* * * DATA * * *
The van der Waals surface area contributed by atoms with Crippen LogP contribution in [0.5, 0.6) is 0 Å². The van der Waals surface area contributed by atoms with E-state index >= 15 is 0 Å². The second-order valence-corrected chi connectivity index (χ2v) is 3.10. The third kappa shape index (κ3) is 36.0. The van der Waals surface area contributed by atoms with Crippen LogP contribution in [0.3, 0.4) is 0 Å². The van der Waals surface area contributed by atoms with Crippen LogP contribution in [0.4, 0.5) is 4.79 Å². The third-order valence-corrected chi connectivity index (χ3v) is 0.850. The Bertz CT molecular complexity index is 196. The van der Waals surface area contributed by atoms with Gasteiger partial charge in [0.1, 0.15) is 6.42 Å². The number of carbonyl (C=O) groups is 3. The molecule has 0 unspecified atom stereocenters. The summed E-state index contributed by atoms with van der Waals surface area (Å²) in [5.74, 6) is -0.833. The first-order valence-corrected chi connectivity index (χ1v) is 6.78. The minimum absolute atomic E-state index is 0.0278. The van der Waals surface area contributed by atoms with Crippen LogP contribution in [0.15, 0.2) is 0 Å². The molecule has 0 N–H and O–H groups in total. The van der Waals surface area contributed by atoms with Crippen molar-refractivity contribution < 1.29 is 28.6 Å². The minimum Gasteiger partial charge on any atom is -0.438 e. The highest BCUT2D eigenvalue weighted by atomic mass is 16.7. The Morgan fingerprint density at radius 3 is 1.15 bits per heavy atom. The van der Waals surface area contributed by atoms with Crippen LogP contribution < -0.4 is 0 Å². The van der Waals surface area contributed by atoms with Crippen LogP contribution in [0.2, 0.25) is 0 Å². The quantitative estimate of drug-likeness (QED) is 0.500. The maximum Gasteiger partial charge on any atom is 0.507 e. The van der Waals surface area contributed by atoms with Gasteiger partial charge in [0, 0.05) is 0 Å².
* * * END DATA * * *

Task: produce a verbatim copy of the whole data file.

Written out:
The van der Waals surface area contributed by atoms with Crippen LogP contribution in [0.5, 0.6) is 0 Å². The van der Waals surface area contributed by atoms with E-state index >= 15 is 0 Å². The second-order valence-corrected chi connectivity index (χ2v) is 3.10. The third kappa shape index (κ3) is 36.0. The van der Waals surface area contributed by atoms with Crippen LogP contribution in [0.3, 0.4) is 0 Å². The van der Waals surface area contributed by atoms with Crippen LogP contribution in [0.4, 0.5) is 4.79 Å². The third-order valence-corrected chi connectivity index (χ3v) is 0.850. The Bertz CT molecular complexity index is 196. The van der Waals surface area contributed by atoms with Gasteiger partial charge in [0.1, 0.15) is 6.42 Å². The number of carbonyl (C=O) groups is 3. The molecule has 0 unspecified atom stereocenters. The summed E-state index contributed by atoms with van der Waals surface area (Å²) in [5.74, 6) is -0.833. The first-order valence-corrected chi connectivity index (χ1v) is 6.78. The minimum absolute atomic E-state index is 0.0278. The van der Waals surface area contributed by atoms with Crippen LogP contribution in [0.15, 0.2) is 0 Å². The molecule has 0 N–H and O–H groups in total. The van der Waals surface area contributed by atoms with Crippen molar-refractivity contribution < 1.29 is 28.6 Å². The minimum Gasteiger partial charge on any atom is -0.438 e. The highest BCUT2D eigenvalue weighted by atomic mass is 16.7. The Morgan fingerprint density at radius 3 is 1.15 bits per heavy atom. The van der Waals surface area contributed by atoms with Crippen LogP contribution < -0.4 is 0 Å². The van der Waals surface area contributed by atoms with Crippen LogP contribution in [0.2, 0.25) is 0 Å². The quantitative estimate of drug-likeness (QED) is 0.500. The maximum Gasteiger partial charge on any atom is 0.507 e. The van der Waals surface area contributed by atoms with Gasteiger partial charge in [0, 0.05) is 0 Å².